Take Advantage of Higher IRA “Catch-up” Limits by John Bradford

If you fall into the Baby Boomer generation, having been born between 1946 and 1964, this 3rd stage of life, retirement, is right in front of you. Keep in mind, that potentially, this is the longest stage of life, possibly lasting 20-30 years. Dont’ fail to prepare for this very important transition into your retirement years.

The prospect of actually becoming a retiree looms larger as the years go by. Fortunately, it’s just become a little easier to build savings for your retirement years. Why? Because, starting Jan. 1, you can put in $1,000 in “catch-up” contributions to your traditional or Roth IRA, up from $500 in 2005. So, given the $4,000 annual limit for regular contributions, you can put in a total of $5,000 to your IRA in 2006.

Fully funding your IRA should be one of your top investment priorities. Keep in mind that IRAs offer two major benefits:

Tax advantages – If you have a traditional IRA, your earnings have the potential to grow tax-deferred, so your money can grow faster than it would in an investment on which you paid taxes every year. (You will eventually have to pay taxes on your earnings, but, by then, you may be in a lower tax bracket.) Also, depending on your income level, your contributions may be tax-deductible. When you have a Roth IRA, you can withdraw your contributions at any time, free of taxes. You can also take out earnings, free of taxes, as long as you don’t begin withdrawals until you are 59-1/2 and you’ve had your account for at least five years.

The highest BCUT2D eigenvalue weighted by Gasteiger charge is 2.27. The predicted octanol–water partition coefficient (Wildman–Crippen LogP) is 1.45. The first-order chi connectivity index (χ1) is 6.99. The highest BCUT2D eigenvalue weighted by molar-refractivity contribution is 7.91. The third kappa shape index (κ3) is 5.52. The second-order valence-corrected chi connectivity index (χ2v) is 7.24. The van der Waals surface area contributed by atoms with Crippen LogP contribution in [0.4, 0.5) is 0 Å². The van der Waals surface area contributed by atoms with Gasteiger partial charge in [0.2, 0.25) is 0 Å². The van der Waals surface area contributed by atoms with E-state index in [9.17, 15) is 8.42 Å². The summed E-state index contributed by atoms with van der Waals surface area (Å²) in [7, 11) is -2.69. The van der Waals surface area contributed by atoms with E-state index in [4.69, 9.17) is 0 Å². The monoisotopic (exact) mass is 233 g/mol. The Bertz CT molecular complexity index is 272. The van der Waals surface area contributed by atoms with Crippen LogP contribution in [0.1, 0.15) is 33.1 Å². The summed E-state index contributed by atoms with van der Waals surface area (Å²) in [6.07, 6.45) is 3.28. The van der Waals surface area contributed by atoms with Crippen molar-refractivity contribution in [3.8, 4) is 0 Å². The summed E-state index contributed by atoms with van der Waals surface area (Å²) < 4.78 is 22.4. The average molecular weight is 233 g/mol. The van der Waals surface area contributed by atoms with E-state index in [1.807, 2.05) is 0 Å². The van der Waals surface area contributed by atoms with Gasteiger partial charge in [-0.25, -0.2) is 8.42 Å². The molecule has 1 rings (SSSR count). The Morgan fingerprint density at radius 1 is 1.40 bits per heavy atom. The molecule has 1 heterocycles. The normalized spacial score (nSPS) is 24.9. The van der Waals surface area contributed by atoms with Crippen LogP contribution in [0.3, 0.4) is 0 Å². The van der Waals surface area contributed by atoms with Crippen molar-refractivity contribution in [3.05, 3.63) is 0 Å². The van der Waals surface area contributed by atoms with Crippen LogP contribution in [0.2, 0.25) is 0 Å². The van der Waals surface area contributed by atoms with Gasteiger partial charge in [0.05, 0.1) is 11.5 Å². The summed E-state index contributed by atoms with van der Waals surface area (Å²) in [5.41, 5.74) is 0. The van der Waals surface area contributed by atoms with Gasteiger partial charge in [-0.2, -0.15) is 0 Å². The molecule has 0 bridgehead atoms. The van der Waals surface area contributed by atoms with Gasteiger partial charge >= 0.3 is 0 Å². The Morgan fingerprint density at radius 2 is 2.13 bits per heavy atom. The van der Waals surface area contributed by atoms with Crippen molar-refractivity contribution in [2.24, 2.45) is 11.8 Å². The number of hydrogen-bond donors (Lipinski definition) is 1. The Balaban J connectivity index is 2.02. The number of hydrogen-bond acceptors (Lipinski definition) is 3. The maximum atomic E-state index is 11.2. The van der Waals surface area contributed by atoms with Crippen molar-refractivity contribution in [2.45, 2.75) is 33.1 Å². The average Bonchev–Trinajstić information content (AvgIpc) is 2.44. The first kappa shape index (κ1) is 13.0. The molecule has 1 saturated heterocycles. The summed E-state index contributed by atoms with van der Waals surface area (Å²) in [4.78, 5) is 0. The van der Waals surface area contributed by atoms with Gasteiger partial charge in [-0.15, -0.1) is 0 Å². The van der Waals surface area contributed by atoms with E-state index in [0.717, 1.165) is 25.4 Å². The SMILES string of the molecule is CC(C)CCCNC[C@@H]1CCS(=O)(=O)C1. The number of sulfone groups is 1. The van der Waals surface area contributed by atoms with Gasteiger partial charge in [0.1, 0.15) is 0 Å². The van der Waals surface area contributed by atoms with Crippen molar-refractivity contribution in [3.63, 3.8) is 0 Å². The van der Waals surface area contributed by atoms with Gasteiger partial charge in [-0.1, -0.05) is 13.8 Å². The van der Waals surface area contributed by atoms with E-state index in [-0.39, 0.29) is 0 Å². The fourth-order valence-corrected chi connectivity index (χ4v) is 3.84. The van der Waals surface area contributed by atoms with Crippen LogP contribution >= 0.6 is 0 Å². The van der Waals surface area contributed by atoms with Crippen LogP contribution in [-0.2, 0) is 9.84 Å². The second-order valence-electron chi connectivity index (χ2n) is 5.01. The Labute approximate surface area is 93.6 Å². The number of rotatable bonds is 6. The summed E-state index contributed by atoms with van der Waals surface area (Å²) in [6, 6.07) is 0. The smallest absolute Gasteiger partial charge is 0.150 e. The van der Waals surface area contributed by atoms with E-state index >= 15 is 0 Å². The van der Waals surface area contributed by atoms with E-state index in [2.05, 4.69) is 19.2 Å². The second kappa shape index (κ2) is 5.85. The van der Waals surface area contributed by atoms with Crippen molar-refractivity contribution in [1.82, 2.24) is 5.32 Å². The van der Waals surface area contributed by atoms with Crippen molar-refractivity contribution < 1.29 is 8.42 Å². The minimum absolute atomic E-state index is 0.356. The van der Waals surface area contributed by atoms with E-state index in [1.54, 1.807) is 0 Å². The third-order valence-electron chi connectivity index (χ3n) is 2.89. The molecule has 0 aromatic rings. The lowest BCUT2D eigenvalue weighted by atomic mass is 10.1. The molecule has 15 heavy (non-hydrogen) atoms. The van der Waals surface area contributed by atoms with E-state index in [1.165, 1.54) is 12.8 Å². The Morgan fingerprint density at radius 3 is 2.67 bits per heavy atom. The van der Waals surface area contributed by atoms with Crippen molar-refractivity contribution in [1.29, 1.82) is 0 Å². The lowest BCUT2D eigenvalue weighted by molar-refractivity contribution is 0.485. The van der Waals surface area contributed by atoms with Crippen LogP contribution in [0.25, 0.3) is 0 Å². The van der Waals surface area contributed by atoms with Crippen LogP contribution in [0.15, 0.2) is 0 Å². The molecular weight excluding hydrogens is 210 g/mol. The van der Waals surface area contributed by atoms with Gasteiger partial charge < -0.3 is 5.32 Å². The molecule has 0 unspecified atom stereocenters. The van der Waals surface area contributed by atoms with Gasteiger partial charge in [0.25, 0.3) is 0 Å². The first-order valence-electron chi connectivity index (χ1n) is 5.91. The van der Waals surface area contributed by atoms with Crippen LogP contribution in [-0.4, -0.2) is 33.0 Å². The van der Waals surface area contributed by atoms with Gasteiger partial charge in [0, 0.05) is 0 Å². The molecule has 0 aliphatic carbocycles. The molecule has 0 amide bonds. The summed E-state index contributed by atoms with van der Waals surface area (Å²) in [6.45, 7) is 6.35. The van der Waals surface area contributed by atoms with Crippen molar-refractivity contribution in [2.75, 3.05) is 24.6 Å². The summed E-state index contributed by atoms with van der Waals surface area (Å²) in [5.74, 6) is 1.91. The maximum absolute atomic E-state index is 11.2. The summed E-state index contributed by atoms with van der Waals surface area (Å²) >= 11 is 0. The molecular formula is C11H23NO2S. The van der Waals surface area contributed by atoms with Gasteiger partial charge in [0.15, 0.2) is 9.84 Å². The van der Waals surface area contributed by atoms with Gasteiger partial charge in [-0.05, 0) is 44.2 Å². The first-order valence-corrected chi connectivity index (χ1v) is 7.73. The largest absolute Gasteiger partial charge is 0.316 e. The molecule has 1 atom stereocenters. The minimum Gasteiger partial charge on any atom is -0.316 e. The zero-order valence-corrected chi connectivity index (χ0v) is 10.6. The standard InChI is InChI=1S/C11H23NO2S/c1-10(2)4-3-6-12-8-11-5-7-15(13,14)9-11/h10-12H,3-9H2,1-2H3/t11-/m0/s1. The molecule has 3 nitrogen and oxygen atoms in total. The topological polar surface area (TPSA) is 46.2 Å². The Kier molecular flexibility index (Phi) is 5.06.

Variety of investment options – You can invest your IRA in virtually any security you choose – stocks, bonds, Treasury bills, certificates of deposit, etc. In fact, you’re not confined to just one type of investment within your IRA; you can create a diversified portfolio containing a variety of holdings.

Given these tax advantages and this investment flexibility, it’s almost certainly a good idea to “max out” on your IRA every single year. Of course, it’s not always that easy to come up with $5,000 at one time, but you don’t have to. You can fund your IRA over the course of a year by putting in about $416 per month. And, to make it even easier for you to completely fund your IRA, you could have that $416 moved automatically, via a bank authorization, from your checking or savings account to your IRA.

But however you do it – over 12 months or right away – put the full amount into your IRA. Along with your 401(k) or other employer-sponsored retirement plan, your IRA is one of the best retirement-savings vehicles you have available. And now that you are on the “plus” side of 50, you’ll want to really focus your efforts on making sure you have the resources available to enjoy the retirement lifestyle you deserve.

About The Author

John Bradford is an investment professional and webmaster. Find more retirement planning http://www.mygreatretirement.com.

Reprinted from ArticleCity.com